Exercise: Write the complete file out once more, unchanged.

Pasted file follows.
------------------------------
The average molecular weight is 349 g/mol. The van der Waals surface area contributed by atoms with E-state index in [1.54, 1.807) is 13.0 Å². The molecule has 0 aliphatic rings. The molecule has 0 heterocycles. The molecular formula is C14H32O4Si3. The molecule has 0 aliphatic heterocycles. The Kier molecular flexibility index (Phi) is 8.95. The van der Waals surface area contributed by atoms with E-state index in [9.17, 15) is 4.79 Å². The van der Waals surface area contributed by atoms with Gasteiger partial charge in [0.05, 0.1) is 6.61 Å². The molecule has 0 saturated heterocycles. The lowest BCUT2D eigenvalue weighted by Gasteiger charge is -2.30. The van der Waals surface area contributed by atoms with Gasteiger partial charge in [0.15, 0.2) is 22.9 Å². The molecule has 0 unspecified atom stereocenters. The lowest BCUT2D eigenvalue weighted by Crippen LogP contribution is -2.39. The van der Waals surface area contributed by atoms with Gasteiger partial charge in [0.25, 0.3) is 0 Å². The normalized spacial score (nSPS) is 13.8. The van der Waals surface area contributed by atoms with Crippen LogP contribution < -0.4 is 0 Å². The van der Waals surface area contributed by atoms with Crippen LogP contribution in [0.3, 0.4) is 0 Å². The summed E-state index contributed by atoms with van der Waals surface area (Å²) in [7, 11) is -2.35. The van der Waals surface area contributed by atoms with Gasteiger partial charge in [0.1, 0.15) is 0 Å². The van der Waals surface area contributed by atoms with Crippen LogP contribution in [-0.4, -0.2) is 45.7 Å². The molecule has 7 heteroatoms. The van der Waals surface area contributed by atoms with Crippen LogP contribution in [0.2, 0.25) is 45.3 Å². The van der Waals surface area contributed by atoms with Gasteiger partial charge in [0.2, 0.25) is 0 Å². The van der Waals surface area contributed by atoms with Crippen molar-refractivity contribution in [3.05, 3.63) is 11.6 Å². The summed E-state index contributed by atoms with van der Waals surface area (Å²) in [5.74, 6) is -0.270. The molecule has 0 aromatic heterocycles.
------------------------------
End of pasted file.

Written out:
The average molecular weight is 349 g/mol. The van der Waals surface area contributed by atoms with E-state index in [1.54, 1.807) is 13.0 Å². The molecule has 0 aliphatic rings. The molecule has 0 heterocycles. The molecular formula is C14H32O4Si3. The molecule has 0 aliphatic heterocycles. The Kier molecular flexibility index (Phi) is 8.95. The van der Waals surface area contributed by atoms with E-state index in [9.17, 15) is 4.79 Å². The van der Waals surface area contributed by atoms with Gasteiger partial charge in [0.05, 0.1) is 6.61 Å². The molecule has 0 saturated heterocycles. The lowest BCUT2D eigenvalue weighted by Gasteiger charge is -2.30. The van der Waals surface area contributed by atoms with Gasteiger partial charge in [0.15, 0.2) is 22.9 Å². The molecule has 0 unspecified atom stereocenters. The lowest BCUT2D eigenvalue weighted by Crippen LogP contribution is -2.39. The van der Waals surface area contributed by atoms with Gasteiger partial charge in [0.25, 0.3) is 0 Å². The normalized spacial score (nSPS) is 13.8. The van der Waals surface area contributed by atoms with Crippen LogP contribution < -0.4 is 0 Å². The van der Waals surface area contributed by atoms with Crippen LogP contribution in [0.3, 0.4) is 0 Å². The summed E-state index contributed by atoms with van der Waals surface area (Å²) in [7, 11) is -2.35. The van der Waals surface area contributed by atoms with Gasteiger partial charge in [0.1, 0.15) is 0 Å². The van der Waals surface area contributed by atoms with Crippen LogP contribution in [-0.4, -0.2) is 45.7 Å². The molecule has 7 heteroatoms. The van der Waals surface area contributed by atoms with Crippen LogP contribution in [0.2, 0.25) is 45.3 Å². The van der Waals surface area contributed by atoms with Gasteiger partial charge in [0.2, 0.25) is 0 Å². The van der Waals surface area contributed by atoms with Crippen molar-refractivity contribution in [3.05, 3.63) is 11.6 Å². The summed E-state index contributed by atoms with van der Waals surface area (Å²) in [5.74, 6) is -0.270. The molecule has 0 aromatic heterocycles.